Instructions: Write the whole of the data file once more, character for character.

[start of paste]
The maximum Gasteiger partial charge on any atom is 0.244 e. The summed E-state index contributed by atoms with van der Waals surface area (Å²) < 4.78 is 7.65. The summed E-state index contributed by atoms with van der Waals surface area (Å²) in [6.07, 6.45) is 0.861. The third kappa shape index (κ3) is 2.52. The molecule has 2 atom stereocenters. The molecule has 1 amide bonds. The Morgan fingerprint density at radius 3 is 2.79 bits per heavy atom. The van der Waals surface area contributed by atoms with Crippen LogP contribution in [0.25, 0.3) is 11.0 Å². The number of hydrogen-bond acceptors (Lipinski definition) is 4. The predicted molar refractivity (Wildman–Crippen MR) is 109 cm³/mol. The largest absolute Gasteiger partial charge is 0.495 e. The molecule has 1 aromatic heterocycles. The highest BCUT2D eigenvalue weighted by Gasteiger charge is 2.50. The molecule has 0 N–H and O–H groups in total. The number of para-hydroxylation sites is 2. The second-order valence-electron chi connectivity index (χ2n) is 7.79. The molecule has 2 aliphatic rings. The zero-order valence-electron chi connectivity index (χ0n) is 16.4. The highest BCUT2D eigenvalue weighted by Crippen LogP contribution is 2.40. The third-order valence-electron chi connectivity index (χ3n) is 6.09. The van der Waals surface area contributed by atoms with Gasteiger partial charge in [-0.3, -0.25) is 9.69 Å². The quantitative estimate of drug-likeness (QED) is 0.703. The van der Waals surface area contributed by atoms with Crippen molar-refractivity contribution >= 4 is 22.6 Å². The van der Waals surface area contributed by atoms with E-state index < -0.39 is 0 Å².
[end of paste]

The maximum Gasteiger partial charge on any atom is 0.244 e. The summed E-state index contributed by atoms with van der Waals surface area (Å²) < 4.78 is 7.65. The summed E-state index contributed by atoms with van der Waals surface area (Å²) in [6.07, 6.45) is 0.861. The third kappa shape index (κ3) is 2.52. The molecule has 2 atom stereocenters. The molecule has 1 amide bonds. The Morgan fingerprint density at radius 3 is 2.79 bits per heavy atom. The van der Waals surface area contributed by atoms with Crippen LogP contribution in [0.25, 0.3) is 11.0 Å². The number of hydrogen-bond acceptors (Lipinski definition) is 4. The predicted molar refractivity (Wildman–Crippen MR) is 109 cm³/mol. The largest absolute Gasteiger partial charge is 0.495 e. The molecule has 1 aromatic heterocycles. The highest BCUT2D eigenvalue weighted by Gasteiger charge is 2.50. The molecule has 0 N–H and O–H groups in total. The number of para-hydroxylation sites is 2. The second-order valence-electron chi connectivity index (χ2n) is 7.79. The molecule has 2 aliphatic rings. The zero-order valence-electron chi connectivity index (χ0n) is 16.4. The highest BCUT2D eigenvalue weighted by Crippen LogP contribution is 2.40. The third-order valence-electron chi connectivity index (χ3n) is 6.09. The van der Waals surface area contributed by atoms with Gasteiger partial charge in [-0.3, -0.25) is 9.69 Å². The quantitative estimate of drug-likeness (QED) is 0.703. The van der Waals surface area contributed by atoms with Crippen molar-refractivity contribution >= 4 is 22.6 Å². The van der Waals surface area contributed by atoms with E-state index < -0.39 is 0 Å².